That’s the frank findings of a new poll of 31,500 people in twelve EU countries. The results reveal a growing interest in cryptocurrencies, with roughly one in ten respondents having used digital currencies to pay for goods or services. The survey, carried out by global pollsters Redfield & Wilton Strategies, is the largest ever conducted on cryptocurrency regulation in Europe. It covered Estonia, France, Germany, Greece, Hungary, Italy, Latvia, Lithuania, the Netherlands, Poland, Portugal and Spain.
In what may come as a shock to the European Commission’s Economic and Financial Affairs directorate, (DG ECFIN) and to MEPs on the Parliament’s Economic and Monetary Affairs (ECON) Committee, when respondents were asked where they thought their country’s financial regulations should be determined, most opted for their national governments rather than ‘Brussels’.
A colossal 76 percent of Dutch respondents said they thought their own government was better suited to regulating the financial sector than those in the EU institutions. Similar high percentages - 70 percent in Estonia, 68 percent in Italy and 67 percent in Greece (although perhaps no surprise there) - reflected the strength of support of EU citizens for regulating at the domestic level.
Surprisingly, Hungary recorded the lowest majority (49 percent) of respondents opting for their national governments. However, Viktor Orbán’s administration still managed a 14-point victory over the EU, which is unlikely to go down well in the Berlaymont office of Financial services Commissioner Mairead McGuinness.
A similar trend was seen on the question of who should control the regulation of cryptocurrencies, with the majority of those polled - with only a few exceptions - preferring their own governments. Greece (51 percent), Italy (47 percent) and Estonia (46 percent) topped the list of countries with the strongest support for domestic regulation of cryptocurrencies.
Commenting, Louisa Idel, Head of European Insights at Redfield & Wilton told the Parliament Magazine, “Our research finds little appetite for the creation of a centralised digital Euro. Many would even potentially interpret such a move as a power grab.”
As part of its Digital Finance Strategy, the European Commission put forward a ‘Markets in Crypto-assets’ Regulation in September 2020. This legislative proposal aims to create a fully harmonised European market for crypto assets by establishing a legal crypto taxonomy and defining rules for issuers and service providers. Central to the Commission’s proposal is the regulation of cryptocurrency exchanges and stablecoins, a relatively new type of cryptocurrency that often have their value pegged to another asset, such as fiat money or gold.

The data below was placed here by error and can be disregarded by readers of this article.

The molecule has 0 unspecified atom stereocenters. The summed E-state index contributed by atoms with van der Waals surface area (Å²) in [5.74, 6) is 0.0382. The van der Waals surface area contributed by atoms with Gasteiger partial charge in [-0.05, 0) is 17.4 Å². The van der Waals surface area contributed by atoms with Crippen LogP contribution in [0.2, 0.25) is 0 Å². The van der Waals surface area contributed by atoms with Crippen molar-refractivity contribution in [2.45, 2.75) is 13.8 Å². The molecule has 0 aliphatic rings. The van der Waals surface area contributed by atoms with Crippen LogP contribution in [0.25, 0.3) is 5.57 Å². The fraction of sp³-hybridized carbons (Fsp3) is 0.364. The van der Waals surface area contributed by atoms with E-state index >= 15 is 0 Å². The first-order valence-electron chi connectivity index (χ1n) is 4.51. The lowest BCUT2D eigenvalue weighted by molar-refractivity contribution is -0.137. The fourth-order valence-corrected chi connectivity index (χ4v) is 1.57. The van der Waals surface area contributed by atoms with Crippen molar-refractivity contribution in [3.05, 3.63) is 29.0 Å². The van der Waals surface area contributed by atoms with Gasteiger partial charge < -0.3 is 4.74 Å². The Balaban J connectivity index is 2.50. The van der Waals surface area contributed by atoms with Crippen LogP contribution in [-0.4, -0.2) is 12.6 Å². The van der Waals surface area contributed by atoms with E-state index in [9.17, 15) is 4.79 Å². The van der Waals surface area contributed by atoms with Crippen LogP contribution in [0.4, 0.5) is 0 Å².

Opinions were mixed on whether the EU and the European Central Bank (ECB) intervene too much in national economies. Greece, however, stood out with 61 percent of respondents they meddle too often. This is unsurprising, given that the scars of the EU’s intervention during the country’s debt crisis and consequent austerity measures have yet to fully heal.
However, as mentioned there was no clear-cut Europe-wide view on this issue, with Lithuania (41 percent), Spain (39 percent), Estonia (36 percent) and Portugal (36 percent) all providing majorities that believe the EU and ECB intervene at the right level.
While there was no blanket rejection of EU economic intervention, there was also no clear majority in favour of a ‘more Europe’ approach, suggesting that there may be little support for any further increase in EU economic and financial intervention in national economies.
“When asked where they thought their country’s financial regulations should be determined, most opted for their national governments”
Of the 12 countries surveyed, ten would likely support the creation of a national cryptocurrency specifically to assert the country’s monetary independence from the EU. “Citizens’ preference for national control”, explains Idel, “suggests that some may view the domestic regulation of cryptocurrencies as an opportunity to break free from a Brussels they sometimes perceive as overly assertive.”
The survey concludes that the economic opportunities awaiting those who create a crypto-friendly regulatory framework without stifling innovation are significant. It argues that EU policymakers, “would be wise to follow the path of creating a favourable legal and regulatory framework that allows stablecoins to operate smoothly”, warning, “If the EU does not move first on this issue, others will.”